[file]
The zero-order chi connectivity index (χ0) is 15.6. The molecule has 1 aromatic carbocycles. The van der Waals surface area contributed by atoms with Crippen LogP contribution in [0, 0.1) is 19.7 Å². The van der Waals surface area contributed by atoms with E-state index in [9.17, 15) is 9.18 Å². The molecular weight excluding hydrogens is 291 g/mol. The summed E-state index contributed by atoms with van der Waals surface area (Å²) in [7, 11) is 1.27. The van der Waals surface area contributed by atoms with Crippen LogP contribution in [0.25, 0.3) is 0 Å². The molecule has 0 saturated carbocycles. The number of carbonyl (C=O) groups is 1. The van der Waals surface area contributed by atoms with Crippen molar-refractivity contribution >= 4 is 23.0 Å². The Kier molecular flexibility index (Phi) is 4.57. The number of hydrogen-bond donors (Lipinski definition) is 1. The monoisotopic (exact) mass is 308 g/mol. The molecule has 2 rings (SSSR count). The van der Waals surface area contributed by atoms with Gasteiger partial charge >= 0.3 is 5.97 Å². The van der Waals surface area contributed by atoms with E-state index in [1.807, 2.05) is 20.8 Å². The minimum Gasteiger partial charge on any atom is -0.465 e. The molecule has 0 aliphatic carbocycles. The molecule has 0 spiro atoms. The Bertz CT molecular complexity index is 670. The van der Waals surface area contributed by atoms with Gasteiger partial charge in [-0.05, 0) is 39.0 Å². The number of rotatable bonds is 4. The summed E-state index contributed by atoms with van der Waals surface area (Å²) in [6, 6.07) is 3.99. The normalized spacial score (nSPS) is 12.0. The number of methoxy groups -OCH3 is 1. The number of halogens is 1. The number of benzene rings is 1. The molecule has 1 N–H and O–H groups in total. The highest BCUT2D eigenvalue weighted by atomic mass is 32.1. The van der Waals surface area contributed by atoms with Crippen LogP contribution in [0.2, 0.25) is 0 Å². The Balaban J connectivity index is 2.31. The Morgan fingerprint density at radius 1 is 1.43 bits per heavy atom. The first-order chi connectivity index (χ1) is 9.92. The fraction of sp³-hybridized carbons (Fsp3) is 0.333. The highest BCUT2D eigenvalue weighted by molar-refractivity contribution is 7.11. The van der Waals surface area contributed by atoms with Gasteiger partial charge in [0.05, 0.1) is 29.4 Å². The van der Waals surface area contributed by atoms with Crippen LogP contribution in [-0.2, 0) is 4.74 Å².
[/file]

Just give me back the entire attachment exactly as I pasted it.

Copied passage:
The zero-order chi connectivity index (χ0) is 15.6. The molecule has 1 aromatic carbocycles. The van der Waals surface area contributed by atoms with Crippen LogP contribution in [0, 0.1) is 19.7 Å². The van der Waals surface area contributed by atoms with E-state index in [9.17, 15) is 9.18 Å². The molecular weight excluding hydrogens is 291 g/mol. The summed E-state index contributed by atoms with van der Waals surface area (Å²) in [7, 11) is 1.27. The van der Waals surface area contributed by atoms with Crippen LogP contribution in [0.25, 0.3) is 0 Å². The molecule has 0 saturated carbocycles. The number of carbonyl (C=O) groups is 1. The van der Waals surface area contributed by atoms with Crippen molar-refractivity contribution >= 4 is 23.0 Å². The Kier molecular flexibility index (Phi) is 4.57. The number of hydrogen-bond donors (Lipinski definition) is 1. The monoisotopic (exact) mass is 308 g/mol. The molecule has 2 rings (SSSR count). The van der Waals surface area contributed by atoms with Gasteiger partial charge >= 0.3 is 5.97 Å². The van der Waals surface area contributed by atoms with E-state index in [1.807, 2.05) is 20.8 Å². The minimum Gasteiger partial charge on any atom is -0.465 e. The molecule has 0 aliphatic carbocycles. The molecule has 0 spiro atoms. The Bertz CT molecular complexity index is 670. The van der Waals surface area contributed by atoms with Gasteiger partial charge in [-0.05, 0) is 39.0 Å². The number of rotatable bonds is 4. The summed E-state index contributed by atoms with van der Waals surface area (Å²) in [6, 6.07) is 3.99. The normalized spacial score (nSPS) is 12.0. The number of methoxy groups -OCH3 is 1. The number of halogens is 1. The number of benzene rings is 1. The molecule has 1 N–H and O–H groups in total. The highest BCUT2D eigenvalue weighted by atomic mass is 32.1. The van der Waals surface area contributed by atoms with Crippen LogP contribution in [0.2, 0.25) is 0 Å². The Balaban J connectivity index is 2.31. The Morgan fingerprint density at radius 1 is 1.43 bits per heavy atom. The first-order chi connectivity index (χ1) is 9.92. The fraction of sp³-hybridized carbons (Fsp3) is 0.333. The highest BCUT2D eigenvalue weighted by molar-refractivity contribution is 7.11. The van der Waals surface area contributed by atoms with Gasteiger partial charge in [0.05, 0.1) is 29.4 Å². The van der Waals surface area contributed by atoms with Crippen LogP contribution in [-0.2, 0) is 4.74 Å².